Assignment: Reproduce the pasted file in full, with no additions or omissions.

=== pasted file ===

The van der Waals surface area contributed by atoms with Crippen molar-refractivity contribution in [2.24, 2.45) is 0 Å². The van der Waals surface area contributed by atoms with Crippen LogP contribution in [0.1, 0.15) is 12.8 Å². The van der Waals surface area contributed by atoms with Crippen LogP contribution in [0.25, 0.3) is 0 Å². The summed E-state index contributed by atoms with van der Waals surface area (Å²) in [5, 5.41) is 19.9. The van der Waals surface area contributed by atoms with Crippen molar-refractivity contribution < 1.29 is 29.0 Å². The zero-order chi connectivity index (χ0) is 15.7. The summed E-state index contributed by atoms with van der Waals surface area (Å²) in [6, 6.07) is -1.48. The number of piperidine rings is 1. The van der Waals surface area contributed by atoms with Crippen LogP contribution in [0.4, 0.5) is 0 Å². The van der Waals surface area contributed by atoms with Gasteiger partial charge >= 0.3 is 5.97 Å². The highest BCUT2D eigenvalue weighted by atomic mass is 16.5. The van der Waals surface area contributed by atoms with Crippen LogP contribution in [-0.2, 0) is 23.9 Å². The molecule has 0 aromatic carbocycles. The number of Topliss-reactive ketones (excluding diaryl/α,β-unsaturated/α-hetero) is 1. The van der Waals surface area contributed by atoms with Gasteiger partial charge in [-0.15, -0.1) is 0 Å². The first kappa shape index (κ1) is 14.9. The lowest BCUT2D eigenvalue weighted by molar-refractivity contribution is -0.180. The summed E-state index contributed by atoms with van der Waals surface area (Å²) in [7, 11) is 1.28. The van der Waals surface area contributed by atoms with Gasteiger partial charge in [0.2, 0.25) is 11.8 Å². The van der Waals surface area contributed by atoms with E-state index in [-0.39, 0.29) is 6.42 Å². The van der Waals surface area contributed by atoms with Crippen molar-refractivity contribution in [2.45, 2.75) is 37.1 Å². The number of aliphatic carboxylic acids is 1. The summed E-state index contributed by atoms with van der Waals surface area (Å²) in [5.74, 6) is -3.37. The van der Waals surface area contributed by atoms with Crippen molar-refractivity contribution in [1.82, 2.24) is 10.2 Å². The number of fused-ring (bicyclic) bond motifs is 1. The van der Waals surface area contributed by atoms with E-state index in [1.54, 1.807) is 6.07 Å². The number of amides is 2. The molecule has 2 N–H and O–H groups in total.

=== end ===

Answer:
The van der Waals surface area contributed by atoms with Crippen molar-refractivity contribution in [2.24, 2.45) is 0 Å². The van der Waals surface area contributed by atoms with Crippen LogP contribution in [0.1, 0.15) is 12.8 Å². The van der Waals surface area contributed by atoms with Crippen LogP contribution in [0.25, 0.3) is 0 Å². The summed E-state index contributed by atoms with van der Waals surface area (Å²) in [5, 5.41) is 19.9. The van der Waals surface area contributed by atoms with Crippen molar-refractivity contribution < 1.29 is 29.0 Å². The zero-order chi connectivity index (χ0) is 15.7. The summed E-state index contributed by atoms with van der Waals surface area (Å²) in [6, 6.07) is -1.48. The number of piperidine rings is 1. The van der Waals surface area contributed by atoms with Crippen LogP contribution in [0.4, 0.5) is 0 Å². The van der Waals surface area contributed by atoms with Gasteiger partial charge >= 0.3 is 5.97 Å². The highest BCUT2D eigenvalue weighted by atomic mass is 16.5. The van der Waals surface area contributed by atoms with Crippen LogP contribution in [-0.2, 0) is 23.9 Å². The molecule has 0 aromatic carbocycles. The number of Topliss-reactive ketones (excluding diaryl/α,β-unsaturated/α-hetero) is 1. The van der Waals surface area contributed by atoms with Gasteiger partial charge in [-0.15, -0.1) is 0 Å². The first kappa shape index (κ1) is 14.9. The lowest BCUT2D eigenvalue weighted by molar-refractivity contribution is -0.180. The summed E-state index contributed by atoms with van der Waals surface area (Å²) in [7, 11) is 1.28. The van der Waals surface area contributed by atoms with Gasteiger partial charge in [0.2, 0.25) is 11.8 Å². The van der Waals surface area contributed by atoms with E-state index in [-0.39, 0.29) is 6.42 Å². The van der Waals surface area contributed by atoms with Crippen molar-refractivity contribution in [2.45, 2.75) is 37.1 Å². The number of aliphatic carboxylic acids is 1. The summed E-state index contributed by atoms with van der Waals surface area (Å²) in [5.74, 6) is -3.37. The van der Waals surface area contributed by atoms with Crippen molar-refractivity contribution in [1.82, 2.24) is 10.2 Å². The number of fused-ring (bicyclic) bond motifs is 1. The van der Waals surface area contributed by atoms with E-state index in [1.54, 1.807) is 6.07 Å². The number of amides is 2. The molecule has 2 N–H and O–H groups in total.